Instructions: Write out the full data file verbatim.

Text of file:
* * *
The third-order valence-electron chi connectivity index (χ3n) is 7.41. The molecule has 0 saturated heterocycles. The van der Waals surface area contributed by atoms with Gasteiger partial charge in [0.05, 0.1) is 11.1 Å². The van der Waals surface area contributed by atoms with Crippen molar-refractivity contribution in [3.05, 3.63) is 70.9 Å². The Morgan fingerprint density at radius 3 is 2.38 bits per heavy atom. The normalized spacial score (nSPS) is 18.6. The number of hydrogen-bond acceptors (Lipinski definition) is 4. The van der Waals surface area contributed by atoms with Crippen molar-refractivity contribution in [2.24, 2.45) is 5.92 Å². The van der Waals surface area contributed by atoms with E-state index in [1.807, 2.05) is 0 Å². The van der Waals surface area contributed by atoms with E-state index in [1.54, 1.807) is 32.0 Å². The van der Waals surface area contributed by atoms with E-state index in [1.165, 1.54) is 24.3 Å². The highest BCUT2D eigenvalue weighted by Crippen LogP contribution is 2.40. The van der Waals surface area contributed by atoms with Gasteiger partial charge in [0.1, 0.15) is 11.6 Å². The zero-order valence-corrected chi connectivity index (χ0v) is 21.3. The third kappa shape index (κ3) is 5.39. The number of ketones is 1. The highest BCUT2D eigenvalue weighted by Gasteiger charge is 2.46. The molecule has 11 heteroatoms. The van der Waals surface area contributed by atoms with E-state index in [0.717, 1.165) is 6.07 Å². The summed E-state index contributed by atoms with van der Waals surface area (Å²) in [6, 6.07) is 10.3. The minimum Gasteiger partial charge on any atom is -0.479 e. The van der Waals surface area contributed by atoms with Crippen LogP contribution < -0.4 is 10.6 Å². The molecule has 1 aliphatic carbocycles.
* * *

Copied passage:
The third-order valence-electron chi connectivity index (χ3n) is 7.41. The molecule has 0 saturated heterocycles. The van der Waals surface area contributed by atoms with Gasteiger partial charge in [0.05, 0.1) is 11.1 Å². The van der Waals surface area contributed by atoms with Crippen molar-refractivity contribution in [3.05, 3.63) is 70.9 Å². The Morgan fingerprint density at radius 3 is 2.38 bits per heavy atom. The normalized spacial score (nSPS) is 18.6. The number of hydrogen-bond acceptors (Lipinski definition) is 4. The van der Waals surface area contributed by atoms with Crippen molar-refractivity contribution in [2.24, 2.45) is 5.92 Å². The van der Waals surface area contributed by atoms with E-state index in [1.807, 2.05) is 0 Å². The van der Waals surface area contributed by atoms with E-state index in [1.54, 1.807) is 32.0 Å². The van der Waals surface area contributed by atoms with E-state index in [1.165, 1.54) is 24.3 Å². The highest BCUT2D eigenvalue weighted by Crippen LogP contribution is 2.40. The van der Waals surface area contributed by atoms with Gasteiger partial charge in [0.1, 0.15) is 11.6 Å². The zero-order valence-corrected chi connectivity index (χ0v) is 21.3. The third kappa shape index (κ3) is 5.39. The number of ketones is 1. The highest BCUT2D eigenvalue weighted by Gasteiger charge is 2.46. The molecule has 11 heteroatoms. The van der Waals surface area contributed by atoms with E-state index in [0.717, 1.165) is 6.07 Å². The summed E-state index contributed by atoms with van der Waals surface area (Å²) in [6, 6.07) is 10.3. The minimum Gasteiger partial charge on any atom is -0.479 e. The van der Waals surface area contributed by atoms with Crippen LogP contribution < -0.4 is 10.6 Å². The molecule has 1 aliphatic carbocycles.